The Top 3 Mistakes Leaders Make When Implementing Change

Thursday, October 31, 2013

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I have personally observed several churches as they navigate the waters of change over the last 30 years. I have been a part of the leadership team with some of them, with others I have simply observed the process. Change is a necessary and important part of the life of a church and a church that refuses to change is a church that will eventually die. Change is a fact of life, especially in the Kingdom of God, and change will happen one way or another. It will bring life and growth, or it will bring death and stagnation. The key is in how and why it is implemented. For change to be positive and bring growth and new life, it has to be implemented properly. A mentor of mine told me you have to pastor change. Let me share what I have come to observe as the top 3 mistakes leaders make when implementing change.

#1 - Failing to communicate the vision for change.
I have watched great leaders with great ideas fail simply because they did a lousy job of communicating the vision or purpose for the change. You can have the most brilliant plan, even one that is anointed by God, but if you do not communicate the vision for the change, you are destined to fail. I believe the number one reason why people are resistant to change is because they don't understand the purpose for it. People fear what they don't understand and if they don't see a clearly defined purpose and benefit for the change you are making, they will oppose it regardless of how well they like you as a leader. I believe the opposite it also true. I have watched congregations fully embrace change even when they didn't like it simply because they understood that God was calling them to it. If God is clearly behind it, they will get behind it. If they aren't convinced he is, you will find yourself on your own. The bottom line in clearly communicating the vision for change is that you as the leader must first have a clear understanding from the Lord of what you believe he wants you to do. If you don't have that, you will never be able to convince your people of it. They can tell whether this is your idea or something God has birthed in your heart because it will be evident in the way you communicate it.

#2 - Making too many changes too fast.
I once read a quote somewhere that went something like "Leaders who make too many changes will find their church making a change in leadership." I couldn't find the source of that quote, but I have observed it to be true. One part of the equation of developing a vision for change is establishing a reasonable timeline. Just because God has shown you ten things about your church that must change doesn't mean he wants you to change all ten things overnight. Too often leaders don't listen closely enough and long enough to get the complete vision. They get the "What" but fail to get the the "How and When" they are to implement that vision. The problems that exist didn't develop overnight and they certainly cannot be solved overnight. Some of the changes God is calling you to implement may take several years and will require extreme patience on your part as the leader. Anyone can define the problem, but it takes skill to develop a strategy to solve the problem.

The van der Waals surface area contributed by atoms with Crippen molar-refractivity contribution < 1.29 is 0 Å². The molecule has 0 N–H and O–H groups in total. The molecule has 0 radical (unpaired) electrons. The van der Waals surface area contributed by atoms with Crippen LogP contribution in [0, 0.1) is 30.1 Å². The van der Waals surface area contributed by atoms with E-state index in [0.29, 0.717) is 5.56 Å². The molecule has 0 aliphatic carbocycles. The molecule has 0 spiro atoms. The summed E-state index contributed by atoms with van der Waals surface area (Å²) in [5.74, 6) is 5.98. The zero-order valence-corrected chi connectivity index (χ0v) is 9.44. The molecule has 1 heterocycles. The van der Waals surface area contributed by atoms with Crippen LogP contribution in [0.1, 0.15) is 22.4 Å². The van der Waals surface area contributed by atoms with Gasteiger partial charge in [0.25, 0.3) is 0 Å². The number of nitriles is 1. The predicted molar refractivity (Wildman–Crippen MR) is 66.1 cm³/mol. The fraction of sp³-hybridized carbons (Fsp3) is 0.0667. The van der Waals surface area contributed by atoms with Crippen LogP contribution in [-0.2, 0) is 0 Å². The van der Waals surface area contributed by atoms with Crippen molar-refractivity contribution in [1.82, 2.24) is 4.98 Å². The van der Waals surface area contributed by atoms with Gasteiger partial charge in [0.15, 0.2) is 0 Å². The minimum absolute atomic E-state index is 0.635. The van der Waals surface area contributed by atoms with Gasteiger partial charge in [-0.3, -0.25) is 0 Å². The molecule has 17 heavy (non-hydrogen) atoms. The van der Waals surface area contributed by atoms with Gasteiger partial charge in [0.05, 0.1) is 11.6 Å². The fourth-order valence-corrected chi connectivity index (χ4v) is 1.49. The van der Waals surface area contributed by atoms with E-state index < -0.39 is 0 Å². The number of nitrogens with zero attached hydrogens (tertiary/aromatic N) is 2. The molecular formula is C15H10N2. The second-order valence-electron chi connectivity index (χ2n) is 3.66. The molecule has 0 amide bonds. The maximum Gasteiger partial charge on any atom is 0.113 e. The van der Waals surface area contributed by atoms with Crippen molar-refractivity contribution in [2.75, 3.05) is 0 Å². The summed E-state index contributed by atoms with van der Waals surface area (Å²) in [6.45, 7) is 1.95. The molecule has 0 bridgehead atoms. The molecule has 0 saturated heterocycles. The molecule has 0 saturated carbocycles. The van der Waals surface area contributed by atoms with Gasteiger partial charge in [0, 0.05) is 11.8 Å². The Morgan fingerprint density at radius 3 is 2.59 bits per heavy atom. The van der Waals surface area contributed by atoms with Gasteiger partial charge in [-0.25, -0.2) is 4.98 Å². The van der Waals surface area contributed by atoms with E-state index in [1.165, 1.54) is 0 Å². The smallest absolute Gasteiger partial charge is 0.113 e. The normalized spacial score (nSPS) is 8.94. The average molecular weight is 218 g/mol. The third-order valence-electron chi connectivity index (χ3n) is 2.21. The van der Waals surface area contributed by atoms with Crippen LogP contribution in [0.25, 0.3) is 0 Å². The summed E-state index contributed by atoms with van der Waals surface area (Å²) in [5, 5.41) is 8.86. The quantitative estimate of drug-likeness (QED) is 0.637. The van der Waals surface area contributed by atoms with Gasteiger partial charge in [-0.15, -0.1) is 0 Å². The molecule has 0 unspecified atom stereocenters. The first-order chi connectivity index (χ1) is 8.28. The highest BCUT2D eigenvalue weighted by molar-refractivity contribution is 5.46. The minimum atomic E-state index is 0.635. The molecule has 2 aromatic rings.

I have observed leaders who make too many changes do so simply because they are addicted to change. They get bored easily and thrive on the challenge that change brings. In the long run, these leaders only end up creating chaos, burnout and resentment among the congregation. Change for the sake of change is never wise. If God is not in it, don't do it. Don't ever forget that we are called to build people, not programs. Change must always serve the congregation, not the other way around.

#3 - Failing to include people in the process from beginning to end.
If you want people to take ownership of the process and fully buy into the vision, you must make them part of that process. If you don't, they will always view it as your vision, not theirs. The good news is that when you include people in the process and it fails, the people will say we failed. The bad news is that when you refuse to include people in the process and it fails, the people will say you failed and you alone will be left with the consequences.

Another reason why it is crucial to involve people in the process is because leaders need feedback. There have been many times that I thought I heard from God, but when I shared it with others who had Godly wisdom and insight, it became apparent that I had missed something and they saved me from doing something that I would have regretted. Proverbs 15:22 says, "Plans fail for lack of counsel, but with many advisers they succeed." Don't surround yourself with people who will tell you what you want to hear. Surround yourself with people who will tell you what you need to hear. Leaders need people to hold them accountable and to provide a spiritual covering. It is a wonderful feeling when the vision God has spoken to you is affirmed by others so that you know you are going the right direction. The bottom line is if your leadership team is not 100% behind you, don't move forward.

I am sure you can add many other things to this list, but I have found that these three mistakes are church killers. Avoiding these three will go a long way in helping you avert disaster when implementing change. As long as you remember these three things--Communication, Timing and Listening, you will be successful in carrying out the vision God speaks to you as a leader.

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